Impressive data sets have been produced for 316H stainless steel (18Cr–12Ni–Mo with up to 0.08C) by the National Institute for Materials Science (NIMS), Japan, to reveal the dependencies on stress and temperature of the high-temperature creep and creep fracture behavior of nine batches of tube, six of bar and two of plate. Using these long-term property values, the stresses to produce failure in 100,000 h at various plant exposure temperatures have been determined using the Manson–Haferd parameter. However, by incorporating the 0.2% proof stresses and ultimate tensile strengths of each batch of material at the creep temperatures, new relationships allow accurate prediction of the allowable tensile creep stresses using data from tests lasting only up to 5000h. Moreover, all of these results can be interpreted straightforwardly in terms of the dislocation processes controlling creep strain accumulation and the cavitation damage causing creep failure.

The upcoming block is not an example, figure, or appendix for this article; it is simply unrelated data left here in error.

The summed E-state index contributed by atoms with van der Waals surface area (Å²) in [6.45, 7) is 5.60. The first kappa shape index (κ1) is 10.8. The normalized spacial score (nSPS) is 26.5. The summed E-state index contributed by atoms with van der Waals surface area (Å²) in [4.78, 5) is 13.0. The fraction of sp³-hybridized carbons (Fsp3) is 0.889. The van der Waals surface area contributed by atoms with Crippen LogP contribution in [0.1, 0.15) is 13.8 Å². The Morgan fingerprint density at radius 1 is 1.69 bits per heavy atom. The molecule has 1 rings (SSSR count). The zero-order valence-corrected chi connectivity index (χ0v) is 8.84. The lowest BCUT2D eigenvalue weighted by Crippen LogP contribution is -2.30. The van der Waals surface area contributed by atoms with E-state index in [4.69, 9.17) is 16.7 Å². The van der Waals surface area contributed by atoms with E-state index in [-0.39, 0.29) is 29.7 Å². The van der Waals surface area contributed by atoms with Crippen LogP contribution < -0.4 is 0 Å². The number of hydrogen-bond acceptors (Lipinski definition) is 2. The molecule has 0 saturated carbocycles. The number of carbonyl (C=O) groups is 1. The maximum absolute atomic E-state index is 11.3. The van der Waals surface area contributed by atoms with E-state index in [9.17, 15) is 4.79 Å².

M.T. Whittaker, M. Evans, B. Wilshire
Materials Science and Engineering: A, Volume 552, 30 August 2012, Pages 145–150